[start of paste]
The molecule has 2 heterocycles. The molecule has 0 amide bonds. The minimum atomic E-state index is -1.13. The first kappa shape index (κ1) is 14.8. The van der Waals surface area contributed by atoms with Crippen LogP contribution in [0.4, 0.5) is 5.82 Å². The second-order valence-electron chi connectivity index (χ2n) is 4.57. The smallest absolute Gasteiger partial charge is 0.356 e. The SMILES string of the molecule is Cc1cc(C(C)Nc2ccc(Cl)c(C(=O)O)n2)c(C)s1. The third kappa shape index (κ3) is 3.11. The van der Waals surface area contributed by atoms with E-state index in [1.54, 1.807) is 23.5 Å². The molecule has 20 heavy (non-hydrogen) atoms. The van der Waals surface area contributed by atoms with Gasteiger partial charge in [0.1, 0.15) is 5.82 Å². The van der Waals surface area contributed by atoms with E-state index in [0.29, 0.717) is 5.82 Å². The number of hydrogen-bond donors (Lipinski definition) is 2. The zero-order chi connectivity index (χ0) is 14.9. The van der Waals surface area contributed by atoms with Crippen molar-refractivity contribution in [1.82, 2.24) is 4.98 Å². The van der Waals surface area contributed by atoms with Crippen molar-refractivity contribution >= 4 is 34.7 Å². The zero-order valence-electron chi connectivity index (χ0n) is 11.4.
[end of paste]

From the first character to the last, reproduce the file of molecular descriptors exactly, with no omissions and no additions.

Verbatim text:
The molecule has 2 heterocycles. The molecule has 0 amide bonds. The minimum atomic E-state index is -1.13. The first kappa shape index (κ1) is 14.8. The van der Waals surface area contributed by atoms with Crippen LogP contribution in [0.4, 0.5) is 5.82 Å². The second-order valence-electron chi connectivity index (χ2n) is 4.57. The smallest absolute Gasteiger partial charge is 0.356 e. The SMILES string of the molecule is Cc1cc(C(C)Nc2ccc(Cl)c(C(=O)O)n2)c(C)s1. The third kappa shape index (κ3) is 3.11. The van der Waals surface area contributed by atoms with E-state index in [1.54, 1.807) is 23.5 Å². The molecule has 20 heavy (non-hydrogen) atoms. The van der Waals surface area contributed by atoms with Gasteiger partial charge in [0.1, 0.15) is 5.82 Å². The van der Waals surface area contributed by atoms with E-state index in [0.29, 0.717) is 5.82 Å². The number of hydrogen-bond donors (Lipinski definition) is 2. The zero-order chi connectivity index (χ0) is 14.9. The van der Waals surface area contributed by atoms with Crippen molar-refractivity contribution in [1.82, 2.24) is 4.98 Å². The van der Waals surface area contributed by atoms with Crippen molar-refractivity contribution >= 4 is 34.7 Å². The zero-order valence-electron chi connectivity index (χ0n) is 11.4.